Peter Cadman and Matt Bosworth of the Regulation Department represented Media Protection Services Limited in the successful dismissal of an appeal brought in the Administrative Court of the High Court by a Portsmouth licensee, Karen Murphy.
Mrs Murphy had been convicted, in a matter prosecuted by Russell-Cooke, at Portsmouth Magistrates' Court for illegally showing foreign satellite broadcasts of Barclays Premier League football matches under the Copyright Designs and Patents Act 1988 and already had her first appeal dismissed by Portsmouth Crown Court. The High Court appeal was heard before the Right Honourable Lord Justice Pumfrey and the Honourable Mr Justice Stanley-Burnton.
The appellant contested her conviction by stating that there was a separate and distinct broadcast from the foreign provider as opposed to the legitimate Barclays Premier League licensee British Sky Broadcasting Limited. Her legal team went on to argue that by paying a fee to a third party (not the foreign broadcaster but a company purporting to be their agents within the United Kingdom) that she could not be guilty of any offence under the CDPA 1988. They also argued that their approach was confirmed in the various Broadcasting and Conditional Access Directives from the European Community.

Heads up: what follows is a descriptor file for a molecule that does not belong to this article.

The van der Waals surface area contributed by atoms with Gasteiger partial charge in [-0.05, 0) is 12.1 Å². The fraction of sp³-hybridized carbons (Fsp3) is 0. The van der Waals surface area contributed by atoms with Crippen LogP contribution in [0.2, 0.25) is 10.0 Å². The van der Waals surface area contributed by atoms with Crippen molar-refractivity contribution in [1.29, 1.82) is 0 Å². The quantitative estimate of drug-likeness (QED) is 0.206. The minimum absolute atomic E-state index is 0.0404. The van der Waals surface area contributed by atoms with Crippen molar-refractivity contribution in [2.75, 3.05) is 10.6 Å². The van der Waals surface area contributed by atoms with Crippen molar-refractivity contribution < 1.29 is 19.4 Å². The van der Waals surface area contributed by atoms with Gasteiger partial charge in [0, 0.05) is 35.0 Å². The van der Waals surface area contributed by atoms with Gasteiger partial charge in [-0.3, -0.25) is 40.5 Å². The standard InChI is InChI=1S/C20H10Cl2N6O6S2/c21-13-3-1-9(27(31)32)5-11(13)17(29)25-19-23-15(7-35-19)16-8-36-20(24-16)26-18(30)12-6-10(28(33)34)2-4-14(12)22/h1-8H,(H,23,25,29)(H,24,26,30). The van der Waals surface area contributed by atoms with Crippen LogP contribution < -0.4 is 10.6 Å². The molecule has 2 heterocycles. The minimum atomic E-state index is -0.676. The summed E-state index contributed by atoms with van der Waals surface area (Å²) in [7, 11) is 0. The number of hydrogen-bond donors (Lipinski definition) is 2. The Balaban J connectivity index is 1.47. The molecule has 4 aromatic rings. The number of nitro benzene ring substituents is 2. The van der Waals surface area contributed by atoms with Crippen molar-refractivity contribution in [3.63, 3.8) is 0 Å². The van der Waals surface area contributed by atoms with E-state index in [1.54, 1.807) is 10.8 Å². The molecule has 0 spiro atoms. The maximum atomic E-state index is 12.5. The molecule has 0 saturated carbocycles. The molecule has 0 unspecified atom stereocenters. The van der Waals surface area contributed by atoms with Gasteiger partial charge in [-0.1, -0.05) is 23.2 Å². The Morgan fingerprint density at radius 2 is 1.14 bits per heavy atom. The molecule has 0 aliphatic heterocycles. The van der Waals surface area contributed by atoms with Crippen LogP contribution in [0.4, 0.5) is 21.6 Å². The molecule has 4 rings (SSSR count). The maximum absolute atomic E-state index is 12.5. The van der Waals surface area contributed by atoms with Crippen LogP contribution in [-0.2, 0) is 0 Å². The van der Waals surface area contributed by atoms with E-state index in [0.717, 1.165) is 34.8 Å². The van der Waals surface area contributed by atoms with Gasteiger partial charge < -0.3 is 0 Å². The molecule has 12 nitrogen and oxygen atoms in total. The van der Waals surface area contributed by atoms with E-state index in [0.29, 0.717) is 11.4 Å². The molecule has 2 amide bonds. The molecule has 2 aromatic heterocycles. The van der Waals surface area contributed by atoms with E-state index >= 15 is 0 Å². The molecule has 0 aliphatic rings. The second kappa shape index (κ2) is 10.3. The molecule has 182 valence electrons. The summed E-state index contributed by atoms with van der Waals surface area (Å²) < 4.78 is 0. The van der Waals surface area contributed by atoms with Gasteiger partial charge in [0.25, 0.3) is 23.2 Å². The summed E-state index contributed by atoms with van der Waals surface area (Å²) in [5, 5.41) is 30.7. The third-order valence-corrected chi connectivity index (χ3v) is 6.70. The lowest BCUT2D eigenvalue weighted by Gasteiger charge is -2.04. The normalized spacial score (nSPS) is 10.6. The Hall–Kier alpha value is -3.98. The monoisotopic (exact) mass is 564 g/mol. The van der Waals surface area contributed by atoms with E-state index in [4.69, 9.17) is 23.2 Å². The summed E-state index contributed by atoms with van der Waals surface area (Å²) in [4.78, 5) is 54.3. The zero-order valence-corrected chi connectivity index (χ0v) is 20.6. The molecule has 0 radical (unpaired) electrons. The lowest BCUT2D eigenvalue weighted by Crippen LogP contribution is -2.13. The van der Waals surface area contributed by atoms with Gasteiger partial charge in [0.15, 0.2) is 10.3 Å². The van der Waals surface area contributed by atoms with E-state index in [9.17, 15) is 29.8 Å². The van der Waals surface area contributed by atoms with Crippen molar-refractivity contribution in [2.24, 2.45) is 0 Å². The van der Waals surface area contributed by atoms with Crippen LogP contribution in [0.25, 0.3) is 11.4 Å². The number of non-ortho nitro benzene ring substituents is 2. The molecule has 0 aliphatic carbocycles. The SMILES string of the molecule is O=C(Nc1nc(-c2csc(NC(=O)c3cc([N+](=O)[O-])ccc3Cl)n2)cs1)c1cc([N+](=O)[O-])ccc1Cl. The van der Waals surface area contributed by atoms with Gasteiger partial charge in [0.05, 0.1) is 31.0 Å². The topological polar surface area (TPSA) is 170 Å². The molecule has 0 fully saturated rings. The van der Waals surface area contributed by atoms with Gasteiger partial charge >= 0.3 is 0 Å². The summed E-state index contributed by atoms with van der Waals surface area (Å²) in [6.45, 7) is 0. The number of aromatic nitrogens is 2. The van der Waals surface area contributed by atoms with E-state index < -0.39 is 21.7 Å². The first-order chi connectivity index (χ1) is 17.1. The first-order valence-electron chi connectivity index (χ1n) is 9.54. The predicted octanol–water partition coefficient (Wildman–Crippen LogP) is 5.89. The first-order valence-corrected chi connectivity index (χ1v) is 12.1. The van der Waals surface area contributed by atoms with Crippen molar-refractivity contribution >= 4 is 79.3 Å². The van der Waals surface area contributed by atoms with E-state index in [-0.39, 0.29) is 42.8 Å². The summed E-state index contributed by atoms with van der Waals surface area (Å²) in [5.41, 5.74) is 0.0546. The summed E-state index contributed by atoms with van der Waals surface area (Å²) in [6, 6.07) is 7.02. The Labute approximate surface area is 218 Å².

The Judges hearing the matter in the High Court gave their judgment on 21st December 2007 (sadly it was the last judgment handed down by the Right Honourable Lord Justice Pumfrey as he died on Christmas eve) and all arguments put forward by Mrs Murphy's legal representatives were flatly rejected by them.
The Court ruled that the CDPA 1988 was consistent with EC legislation and that the broadcast originated from within the United Kingdom. The Court went on to rule that prosecutions for showing Barclays Premier league football matches without having the correct agreement in place with the legitimate licensee were correctly brought as all such showings were illegal acts of dishonesty. The ruling confirms that broadcasters that use conditional access technologies to show sport content within the United Kingdom can do so in the knowledge that criminal statute, as well as civil, protects their Intellectual Property rights.
The appellant still has arguments in respect of free movement of goods and Competition law to put before the Court - some time in January/February of this year.